One of the most recent developments in Italian procurement law is the issuance of decision C-642/20 of 28 April 2022 by the European Court of Justice.

Such judgment is part of a series of EU decisions and interventions that are urging Italy to conform its procurement regulations to the content of the EU directives. In particular, just a few days after the EU Commission's communication of April, confirming the decision to pursue the infringement procedure No. 2018/2273 against Italy (essentially, for not having yet removed the "cascade" subcontracting prohibition), last month the Court of Justice declared the non-compliance with the EU legislation of the Article 83, paragraph 8 of the Italian Procurement Code (“IPC” Legislative Decree No. 50 of 18 April 2016). The Court held that "Article 63 of Directive 2014/24/EU of the European Parliament and of the Council of 26 February 2014 on public procurement and repealing Directive 2004/18/EC must be interpreted as precluding national legislation according to which the leading company of a group of economic operators participating in a procedure for the award of a public contract must meet the requirements laid down in the contract notice and perform the services of that contract to a majority extent".

In fact, the mentioned Italian provision states that, in the event of participation in a public tender through a “Raggruppamento Temporaneo d’Impresa - RTI” (temporary grouping), the leading company must in any case possess a majority share of the requirements and perform majority of the awarded services. The purpose of the national rule is to prevent the group leader from assuming a secondary role both during the tender phase and the subsequent performance of the contract, while it is instead required that the group leader shall be the most qualified party and perform the preponderant part of the contract. This rule is not to be understood in the sense that the leading company must possess the requirements in an absolute majority (i.e., 51% of the requirement), but it is sufficient that it possesses the requirements in a higher percentage than each of the mandating parties.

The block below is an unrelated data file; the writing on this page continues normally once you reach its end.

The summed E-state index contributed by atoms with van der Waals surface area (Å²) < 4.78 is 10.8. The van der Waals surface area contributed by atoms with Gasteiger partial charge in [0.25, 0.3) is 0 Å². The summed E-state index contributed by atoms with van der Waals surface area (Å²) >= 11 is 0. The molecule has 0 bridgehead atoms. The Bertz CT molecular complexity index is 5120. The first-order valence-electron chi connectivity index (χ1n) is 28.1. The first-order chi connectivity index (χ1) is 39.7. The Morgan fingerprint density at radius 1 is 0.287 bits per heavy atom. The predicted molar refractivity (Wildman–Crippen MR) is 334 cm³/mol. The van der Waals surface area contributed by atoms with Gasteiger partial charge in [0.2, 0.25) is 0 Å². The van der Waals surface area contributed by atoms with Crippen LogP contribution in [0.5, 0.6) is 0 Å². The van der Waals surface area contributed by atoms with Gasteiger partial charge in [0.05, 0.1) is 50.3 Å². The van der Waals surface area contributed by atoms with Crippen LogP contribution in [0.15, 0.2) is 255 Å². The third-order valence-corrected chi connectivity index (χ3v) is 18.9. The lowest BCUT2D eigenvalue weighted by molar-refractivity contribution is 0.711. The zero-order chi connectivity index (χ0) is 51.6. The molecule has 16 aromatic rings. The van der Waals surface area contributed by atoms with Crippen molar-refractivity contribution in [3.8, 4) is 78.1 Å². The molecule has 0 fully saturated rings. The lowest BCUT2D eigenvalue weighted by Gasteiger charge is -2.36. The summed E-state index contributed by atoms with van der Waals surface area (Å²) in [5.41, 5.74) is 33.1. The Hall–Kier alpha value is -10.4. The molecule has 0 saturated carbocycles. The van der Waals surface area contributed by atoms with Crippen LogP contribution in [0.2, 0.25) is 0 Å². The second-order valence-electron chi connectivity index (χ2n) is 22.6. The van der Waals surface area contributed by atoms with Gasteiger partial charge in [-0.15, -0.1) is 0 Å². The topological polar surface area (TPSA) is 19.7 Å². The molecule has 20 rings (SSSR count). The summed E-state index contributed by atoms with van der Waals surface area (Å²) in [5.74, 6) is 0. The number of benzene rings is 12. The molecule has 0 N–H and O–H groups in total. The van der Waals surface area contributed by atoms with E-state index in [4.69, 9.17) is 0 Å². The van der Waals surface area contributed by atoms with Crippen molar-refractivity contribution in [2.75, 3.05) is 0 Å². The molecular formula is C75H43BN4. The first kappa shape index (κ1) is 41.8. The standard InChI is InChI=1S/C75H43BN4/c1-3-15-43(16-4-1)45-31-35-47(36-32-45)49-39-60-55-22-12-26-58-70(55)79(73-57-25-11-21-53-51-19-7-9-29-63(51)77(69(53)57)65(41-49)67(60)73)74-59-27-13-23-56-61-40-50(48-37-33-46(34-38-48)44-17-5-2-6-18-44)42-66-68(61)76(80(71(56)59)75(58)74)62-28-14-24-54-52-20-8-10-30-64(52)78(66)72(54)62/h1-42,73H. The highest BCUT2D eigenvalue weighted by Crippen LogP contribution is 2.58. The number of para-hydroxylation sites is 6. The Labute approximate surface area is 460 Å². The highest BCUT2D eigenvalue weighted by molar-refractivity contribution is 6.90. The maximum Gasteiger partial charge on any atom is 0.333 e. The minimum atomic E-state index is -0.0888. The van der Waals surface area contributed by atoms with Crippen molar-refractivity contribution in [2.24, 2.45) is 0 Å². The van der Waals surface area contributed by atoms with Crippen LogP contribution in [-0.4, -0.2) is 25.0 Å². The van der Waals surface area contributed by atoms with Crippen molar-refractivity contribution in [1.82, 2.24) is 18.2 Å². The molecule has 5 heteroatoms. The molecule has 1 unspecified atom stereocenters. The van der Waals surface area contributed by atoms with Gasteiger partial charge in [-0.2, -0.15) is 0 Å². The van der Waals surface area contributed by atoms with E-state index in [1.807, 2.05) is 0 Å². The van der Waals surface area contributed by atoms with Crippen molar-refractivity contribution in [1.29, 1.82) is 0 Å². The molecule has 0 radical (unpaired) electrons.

In the case at hand, the competent Regional Administrative Court had annulled the awarding of the procurement contract, pointing out a violation of the minimum thresholds for a grouping leader set out by Article 83, paragraph 8 of the IPC, and then the Council of State in the appeal - noting a possible conflict with the Community provisions - referred the case to the Court of Justice.

The latter considered that (i) the European provision (Article 63 of Directive 2014/24/EU) on RTI merely provides that a group of operators may rely on the capacities of its members and that (ii) just in certain types of contracts (such as, in particular, service contracts), contracting authorities may require that certain essential tasks be performed directly by a specific participant in the grouping. Therefore, the EU Court concluded that Article 83, paragraph 8 of IPC sets a far stricter condition than that provided for by the aforementioned European provision and is therefore incompatible with EU law.